Clenbuterol is a substituted phenylaminoethanol that has beta-2 adrenomimetic properties at very low doses.  Unusually for a adrenergic beta-agonist, it has some anabolic effects, possibly redirect metabolism from fat to muscle.
The drug is approved for veterinary use as a bronchodilator in horses, and is also used to prevent fat gain in pigs. In humans, it is used as a weight loss drug, but is not widely used due to toxicity. "When the drug is used in animals and humans ingest liver or muscle containing the drug, they may experience an increase in heart rate, nervousness, headache, muscular tremor, dizziness, nausea, vomiting, fever, and chills, typically resolving within 2 to 6 days. As a result of such consequences in humans, the United States and Europe actively monitor urine and tissue samples from livestock for the presence of clenbuterol."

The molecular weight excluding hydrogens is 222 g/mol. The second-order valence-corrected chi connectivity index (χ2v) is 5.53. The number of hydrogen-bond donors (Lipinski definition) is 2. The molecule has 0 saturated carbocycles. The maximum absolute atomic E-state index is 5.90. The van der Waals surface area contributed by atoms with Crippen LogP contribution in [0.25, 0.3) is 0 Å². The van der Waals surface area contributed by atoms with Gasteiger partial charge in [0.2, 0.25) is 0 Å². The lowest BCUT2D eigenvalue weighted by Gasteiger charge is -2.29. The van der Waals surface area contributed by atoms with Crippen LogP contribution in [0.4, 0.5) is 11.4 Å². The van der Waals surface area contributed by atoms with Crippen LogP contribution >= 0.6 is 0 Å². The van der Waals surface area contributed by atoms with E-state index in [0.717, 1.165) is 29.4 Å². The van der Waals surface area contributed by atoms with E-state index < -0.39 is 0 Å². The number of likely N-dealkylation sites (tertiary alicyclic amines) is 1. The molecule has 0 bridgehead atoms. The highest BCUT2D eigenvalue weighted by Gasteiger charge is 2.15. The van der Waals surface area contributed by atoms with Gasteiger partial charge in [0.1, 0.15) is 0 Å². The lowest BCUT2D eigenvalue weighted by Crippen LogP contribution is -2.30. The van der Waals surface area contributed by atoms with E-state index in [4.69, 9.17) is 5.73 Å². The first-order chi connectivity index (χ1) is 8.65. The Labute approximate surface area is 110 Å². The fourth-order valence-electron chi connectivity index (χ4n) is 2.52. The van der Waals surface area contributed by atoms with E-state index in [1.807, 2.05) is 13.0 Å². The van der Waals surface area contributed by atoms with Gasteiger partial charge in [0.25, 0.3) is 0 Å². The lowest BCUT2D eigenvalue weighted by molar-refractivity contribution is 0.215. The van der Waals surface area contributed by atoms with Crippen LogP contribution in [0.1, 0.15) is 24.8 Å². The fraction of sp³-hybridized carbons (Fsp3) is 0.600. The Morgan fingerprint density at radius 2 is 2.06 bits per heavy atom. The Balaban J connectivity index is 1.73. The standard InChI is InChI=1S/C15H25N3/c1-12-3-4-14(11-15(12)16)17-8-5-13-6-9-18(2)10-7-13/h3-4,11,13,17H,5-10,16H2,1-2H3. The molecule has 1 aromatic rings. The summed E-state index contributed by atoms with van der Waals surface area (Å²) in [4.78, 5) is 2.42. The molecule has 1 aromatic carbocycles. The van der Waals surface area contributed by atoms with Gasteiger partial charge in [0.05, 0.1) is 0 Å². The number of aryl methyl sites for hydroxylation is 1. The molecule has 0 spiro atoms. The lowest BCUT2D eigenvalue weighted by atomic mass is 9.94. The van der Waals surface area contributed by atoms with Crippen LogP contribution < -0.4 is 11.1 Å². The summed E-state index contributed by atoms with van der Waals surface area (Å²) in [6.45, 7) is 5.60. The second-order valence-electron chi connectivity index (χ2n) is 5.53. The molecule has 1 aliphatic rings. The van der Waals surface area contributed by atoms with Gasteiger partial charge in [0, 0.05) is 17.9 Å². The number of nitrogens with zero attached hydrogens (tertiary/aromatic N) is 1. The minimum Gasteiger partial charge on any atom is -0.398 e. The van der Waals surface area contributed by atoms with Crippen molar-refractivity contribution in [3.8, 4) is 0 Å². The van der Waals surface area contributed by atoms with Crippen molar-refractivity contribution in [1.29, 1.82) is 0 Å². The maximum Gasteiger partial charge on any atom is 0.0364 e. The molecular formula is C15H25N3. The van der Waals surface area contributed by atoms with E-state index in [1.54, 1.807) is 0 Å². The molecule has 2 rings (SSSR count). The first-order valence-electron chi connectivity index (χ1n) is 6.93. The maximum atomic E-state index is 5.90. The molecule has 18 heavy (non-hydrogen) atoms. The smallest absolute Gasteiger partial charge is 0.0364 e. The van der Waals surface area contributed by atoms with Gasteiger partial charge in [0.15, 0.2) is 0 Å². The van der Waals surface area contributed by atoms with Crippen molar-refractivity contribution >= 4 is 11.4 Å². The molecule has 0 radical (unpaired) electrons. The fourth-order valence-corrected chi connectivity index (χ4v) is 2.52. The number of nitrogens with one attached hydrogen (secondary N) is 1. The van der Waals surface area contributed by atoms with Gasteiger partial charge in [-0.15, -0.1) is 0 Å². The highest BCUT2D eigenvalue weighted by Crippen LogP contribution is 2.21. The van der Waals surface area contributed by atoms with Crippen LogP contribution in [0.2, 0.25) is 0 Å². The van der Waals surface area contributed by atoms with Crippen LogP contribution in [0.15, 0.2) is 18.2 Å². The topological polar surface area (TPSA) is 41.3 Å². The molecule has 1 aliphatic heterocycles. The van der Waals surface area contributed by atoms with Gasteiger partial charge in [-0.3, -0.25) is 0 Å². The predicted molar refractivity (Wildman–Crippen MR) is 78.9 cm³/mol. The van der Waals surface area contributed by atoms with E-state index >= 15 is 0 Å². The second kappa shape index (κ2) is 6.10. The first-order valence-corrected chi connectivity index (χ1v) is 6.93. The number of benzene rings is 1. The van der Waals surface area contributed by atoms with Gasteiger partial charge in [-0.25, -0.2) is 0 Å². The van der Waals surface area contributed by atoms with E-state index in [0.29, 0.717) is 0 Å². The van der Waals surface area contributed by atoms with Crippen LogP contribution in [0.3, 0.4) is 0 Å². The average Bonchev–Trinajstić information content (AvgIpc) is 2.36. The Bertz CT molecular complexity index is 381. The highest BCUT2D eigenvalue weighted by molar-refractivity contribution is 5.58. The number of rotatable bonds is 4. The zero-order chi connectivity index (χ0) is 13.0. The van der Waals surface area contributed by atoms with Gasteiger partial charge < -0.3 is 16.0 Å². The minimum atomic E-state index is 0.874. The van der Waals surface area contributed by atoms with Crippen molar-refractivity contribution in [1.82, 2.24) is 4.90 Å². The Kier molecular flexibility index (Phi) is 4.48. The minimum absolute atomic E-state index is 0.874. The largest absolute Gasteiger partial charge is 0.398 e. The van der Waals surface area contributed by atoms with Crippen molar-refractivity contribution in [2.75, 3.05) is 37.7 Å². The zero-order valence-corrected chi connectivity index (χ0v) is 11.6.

In February 2009, 70 people in China have become ill due to clenbuterol consumed in contaminated pork.